Hurting the hungry

The following editorial appeared recently in the Washington Post.

Costly, inefficient and skewed to benefit domestic special interests rather than starving people overseas, U.S. food aid programs are overdue for reform. Both President Obama and his Republican predecessor, George W. Bush, advocated such changes, only to be defeated by maritime and agriculture lobbies on Capitol Hill.

The most recent farm bill, signed into law by President Obama in February, included a few remnants of the president's ambitious plans to buy and distribute more food grown near recipients abroad, as opposed to the costly current practice of shipping U.S.-grown products on U.S.-flagged ships. But basically, the old system that treats food aid as a means of subsidizing U.S. farmers and shipping companies, rather than as a means of helping the hungry, remained intact.

Or so it seemed until April 1, when the House of Representatives approved a measure that would actually take a step backward. Specifically, the House passed an appropriations bill for the Coast Guard with a provision that would require 75 percent of all U.S. food aid to travel on U.S.-flagged vessels, up from 50 percent under current law. The U.S. Agency for International Development says the bill would increase annual shipping costs by $75 million, an expense that will have to be subtracted directly from the amount of food it can afford to distribute to those in need. And USAID is already facing a $75 million funding cut.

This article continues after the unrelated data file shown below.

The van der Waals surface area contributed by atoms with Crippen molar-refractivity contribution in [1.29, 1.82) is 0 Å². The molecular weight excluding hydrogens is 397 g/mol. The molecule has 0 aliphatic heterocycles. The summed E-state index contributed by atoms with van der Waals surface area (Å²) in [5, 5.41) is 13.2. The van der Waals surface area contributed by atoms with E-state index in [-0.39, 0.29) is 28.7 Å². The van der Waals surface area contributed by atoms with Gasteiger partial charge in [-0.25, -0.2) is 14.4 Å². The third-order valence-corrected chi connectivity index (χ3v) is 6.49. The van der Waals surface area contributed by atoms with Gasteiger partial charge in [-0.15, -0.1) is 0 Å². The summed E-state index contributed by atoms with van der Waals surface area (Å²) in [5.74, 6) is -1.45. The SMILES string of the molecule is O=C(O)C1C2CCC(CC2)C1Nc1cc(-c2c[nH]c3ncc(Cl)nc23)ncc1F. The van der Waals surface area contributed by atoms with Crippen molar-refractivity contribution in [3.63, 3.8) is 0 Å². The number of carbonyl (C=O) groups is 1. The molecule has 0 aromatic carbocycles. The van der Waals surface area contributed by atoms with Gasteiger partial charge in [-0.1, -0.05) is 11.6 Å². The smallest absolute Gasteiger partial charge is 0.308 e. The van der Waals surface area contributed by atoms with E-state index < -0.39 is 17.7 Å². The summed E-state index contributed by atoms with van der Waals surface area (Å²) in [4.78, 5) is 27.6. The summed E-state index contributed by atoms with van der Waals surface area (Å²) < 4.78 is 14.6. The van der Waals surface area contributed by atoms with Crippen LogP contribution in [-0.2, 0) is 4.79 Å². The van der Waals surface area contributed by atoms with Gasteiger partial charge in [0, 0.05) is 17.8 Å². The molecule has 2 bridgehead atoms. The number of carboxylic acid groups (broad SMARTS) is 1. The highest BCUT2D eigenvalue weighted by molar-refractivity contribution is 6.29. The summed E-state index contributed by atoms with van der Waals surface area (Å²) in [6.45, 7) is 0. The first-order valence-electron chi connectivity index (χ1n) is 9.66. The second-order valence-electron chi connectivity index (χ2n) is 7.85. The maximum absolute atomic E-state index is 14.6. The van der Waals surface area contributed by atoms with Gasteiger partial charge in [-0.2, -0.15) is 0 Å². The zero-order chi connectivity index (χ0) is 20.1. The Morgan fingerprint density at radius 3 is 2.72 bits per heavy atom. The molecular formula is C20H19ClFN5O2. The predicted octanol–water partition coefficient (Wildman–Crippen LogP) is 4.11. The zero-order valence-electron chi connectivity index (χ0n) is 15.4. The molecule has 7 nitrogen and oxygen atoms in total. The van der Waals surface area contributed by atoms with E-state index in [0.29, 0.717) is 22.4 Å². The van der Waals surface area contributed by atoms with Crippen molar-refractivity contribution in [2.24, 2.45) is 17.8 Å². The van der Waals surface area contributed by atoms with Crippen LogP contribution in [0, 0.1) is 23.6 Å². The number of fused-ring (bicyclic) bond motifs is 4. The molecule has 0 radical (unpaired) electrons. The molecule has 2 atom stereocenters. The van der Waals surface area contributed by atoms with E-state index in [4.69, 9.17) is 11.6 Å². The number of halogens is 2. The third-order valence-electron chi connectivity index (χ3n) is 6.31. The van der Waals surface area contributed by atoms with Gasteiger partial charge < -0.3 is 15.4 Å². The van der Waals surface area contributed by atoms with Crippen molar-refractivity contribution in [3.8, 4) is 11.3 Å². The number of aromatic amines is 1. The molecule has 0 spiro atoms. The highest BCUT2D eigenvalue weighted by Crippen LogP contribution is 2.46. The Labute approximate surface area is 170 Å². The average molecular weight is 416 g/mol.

Politically unrealistic though it may be to reform food aid in the short term, at least Congress can avoid making matters worse. Though the House measure slipped through on a voice vote before opponents could mobilize, the Obama administration and nongovernmental organizations that support reform are urging the Senate to delete the House provision from its version of the Coast Guard funding bill. Senators should not only follow that advice but also look for ways to rekindle the reform effort that fell short in the farm bill debate.

The editorial board is composed of the publisher and four journalists of varied editing and reporting backgrounds. The board's discussions and information gained from its meetings with political, civic, and business leaders drive the institutional voice of The Day, as expressed in its editorials. The editorial department operates separately from the newsroom.


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